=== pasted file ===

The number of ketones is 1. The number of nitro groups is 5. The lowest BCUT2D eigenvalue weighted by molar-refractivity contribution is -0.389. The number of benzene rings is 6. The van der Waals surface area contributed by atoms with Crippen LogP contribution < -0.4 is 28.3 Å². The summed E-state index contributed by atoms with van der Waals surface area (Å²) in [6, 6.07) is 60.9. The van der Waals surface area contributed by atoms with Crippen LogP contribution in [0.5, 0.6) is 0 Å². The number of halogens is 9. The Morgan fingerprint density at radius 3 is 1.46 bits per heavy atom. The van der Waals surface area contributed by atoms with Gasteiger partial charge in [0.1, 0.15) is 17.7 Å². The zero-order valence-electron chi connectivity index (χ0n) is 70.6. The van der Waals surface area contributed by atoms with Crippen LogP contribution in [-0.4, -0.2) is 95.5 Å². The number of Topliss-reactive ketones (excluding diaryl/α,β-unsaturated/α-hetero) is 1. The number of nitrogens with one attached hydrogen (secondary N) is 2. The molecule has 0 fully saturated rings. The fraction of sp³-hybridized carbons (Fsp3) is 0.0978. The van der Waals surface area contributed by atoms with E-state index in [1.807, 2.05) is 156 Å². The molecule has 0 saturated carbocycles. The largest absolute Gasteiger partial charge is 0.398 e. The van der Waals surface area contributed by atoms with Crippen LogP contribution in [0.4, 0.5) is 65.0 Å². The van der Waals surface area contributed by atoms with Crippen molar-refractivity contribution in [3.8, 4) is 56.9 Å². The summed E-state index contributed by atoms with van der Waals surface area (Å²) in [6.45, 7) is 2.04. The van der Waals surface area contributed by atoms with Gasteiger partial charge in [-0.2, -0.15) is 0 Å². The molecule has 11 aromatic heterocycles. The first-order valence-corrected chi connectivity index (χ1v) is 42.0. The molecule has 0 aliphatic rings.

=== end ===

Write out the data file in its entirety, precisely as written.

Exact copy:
The number of ketones is 1. The number of nitro groups is 5. The lowest BCUT2D eigenvalue weighted by molar-refractivity contribution is -0.389. The number of benzene rings is 6. The van der Waals surface area contributed by atoms with Crippen LogP contribution < -0.4 is 28.3 Å². The summed E-state index contributed by atoms with van der Waals surface area (Å²) in [6, 6.07) is 60.9. The van der Waals surface area contributed by atoms with Crippen LogP contribution in [0.5, 0.6) is 0 Å². The number of halogens is 9. The Morgan fingerprint density at radius 3 is 1.46 bits per heavy atom. The van der Waals surface area contributed by atoms with Gasteiger partial charge in [0.1, 0.15) is 17.7 Å². The zero-order valence-electron chi connectivity index (χ0n) is 70.6. The van der Waals surface area contributed by atoms with Crippen LogP contribution in [-0.4, -0.2) is 95.5 Å². The number of Topliss-reactive ketones (excluding diaryl/α,β-unsaturated/α-hetero) is 1. The number of nitrogens with one attached hydrogen (secondary N) is 2. The molecule has 0 fully saturated rings. The fraction of sp³-hybridized carbons (Fsp3) is 0.0978. The van der Waals surface area contributed by atoms with E-state index in [1.807, 2.05) is 156 Å². The molecule has 0 saturated carbocycles. The largest absolute Gasteiger partial charge is 0.398 e. The van der Waals surface area contributed by atoms with Crippen LogP contribution in [0.4, 0.5) is 65.0 Å². The van der Waals surface area contributed by atoms with Crippen molar-refractivity contribution in [3.8, 4) is 56.9 Å². The summed E-state index contributed by atoms with van der Waals surface area (Å²) in [6.45, 7) is 2.04. The van der Waals surface area contributed by atoms with Gasteiger partial charge in [-0.2, -0.15) is 0 Å². The molecule has 11 aromatic heterocycles. The first-order valence-corrected chi connectivity index (χ1v) is 42.0. The molecule has 0 aliphatic rings.